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First international standard on cloud services and personal information protection

The International Standardization Organization has released a standard for privacy aimed at cloud computing service providers. The standard, “Code of practice for protection of personally identifiable information (PII) in public clouds acting as PII processors” (ISO 27018), includes “control objectives, controls and guidelines for implementing measures to protect personally identifiable information” in public cloud computing environments.

According to lawyer Maria-Martina Yalamova on the National Law Review:

ISO 27018 is tailored to cloud services specifically and is the first privacy-specific international standard for the cloud. ISO 27018 seeks to address such issues as keeping customer information confidential and secure and preventing personal information from being processed for secondary purposes (e.g., advertising or data analytics) without the customer’s approval. ISO 27018 also responds directly to European Union regulators’ calls for the introduction of an auditable compliance framework for cloud processors to increase trust in the online environment. (Emphasis added.)

The new standard is useful for organizations that provide cloud services as well as those seeking to use such services. Service providers can benefit from the certainty offered by an internationally recognized compliance framework, and customers who choose certified providers can better understand how their information is being managed.

Yalamova outlines some of the requirements that the standard imposes on cloud service providers:

  • Always process personal information in accordance with the customer’s instructions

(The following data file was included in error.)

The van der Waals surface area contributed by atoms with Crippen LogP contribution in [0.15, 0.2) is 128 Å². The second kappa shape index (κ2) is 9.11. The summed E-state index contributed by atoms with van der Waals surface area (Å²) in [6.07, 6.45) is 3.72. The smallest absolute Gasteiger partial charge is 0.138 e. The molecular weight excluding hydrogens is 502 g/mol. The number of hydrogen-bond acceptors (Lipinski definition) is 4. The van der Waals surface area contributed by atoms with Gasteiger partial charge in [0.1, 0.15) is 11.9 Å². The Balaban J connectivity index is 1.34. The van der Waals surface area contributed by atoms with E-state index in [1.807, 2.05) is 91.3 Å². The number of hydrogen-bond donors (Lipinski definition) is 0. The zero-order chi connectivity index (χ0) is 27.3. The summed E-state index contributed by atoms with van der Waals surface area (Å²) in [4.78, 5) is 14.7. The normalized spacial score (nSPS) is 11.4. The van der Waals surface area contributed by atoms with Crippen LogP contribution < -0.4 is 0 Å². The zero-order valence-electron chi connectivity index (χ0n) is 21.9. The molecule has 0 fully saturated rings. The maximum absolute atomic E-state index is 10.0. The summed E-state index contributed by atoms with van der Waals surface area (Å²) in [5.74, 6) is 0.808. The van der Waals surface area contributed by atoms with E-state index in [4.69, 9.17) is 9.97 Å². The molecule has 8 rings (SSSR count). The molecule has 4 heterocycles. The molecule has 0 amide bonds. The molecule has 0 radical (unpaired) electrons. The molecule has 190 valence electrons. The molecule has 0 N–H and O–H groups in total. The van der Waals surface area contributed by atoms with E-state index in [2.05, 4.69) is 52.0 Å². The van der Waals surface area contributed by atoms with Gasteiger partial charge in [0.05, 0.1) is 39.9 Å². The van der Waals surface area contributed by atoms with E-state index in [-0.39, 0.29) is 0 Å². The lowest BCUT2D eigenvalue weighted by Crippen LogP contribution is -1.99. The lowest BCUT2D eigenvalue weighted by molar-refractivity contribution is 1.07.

• Only process personal information for marketing or advertising purposes with the customer’s express consent. Such consent cannot be made a condition for receiving the service
  • Help cloud customers comply when individuals assert their access rights
  • Disclose information to law enforcement authorities only when legally bound to do so
  • Disclose the names of any sub-processors and the possible locations where personal information may be processed prior to entering into a cloud services contract
  • Help cloud customers comply with their notification obligations in the event of a data breach
  • Implement a policy for the return, transfer or disposal of personal data, for instance when the service comes to an end
  • Subject their services to independent information security reviews at scheduled intervals (or when significant processing changes occur)
  • Enter into confidentiality agreements with staff who have access to personal data and provide appropriate staff training

For more information on the new standard and a preview, visit

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Adam Gorley

Editor at First Reference
Adam Gorley, B.A. (Phil.), is a researcher, content provider and editor. He contributes regularly to First Reference Talks and Internal Control blogs, HRinfodesk and other First Reference publications. His areas of focus include broad human resources issues, corporate social responsibility, corporate governance and government policies, information technology and labour market trends.Read more
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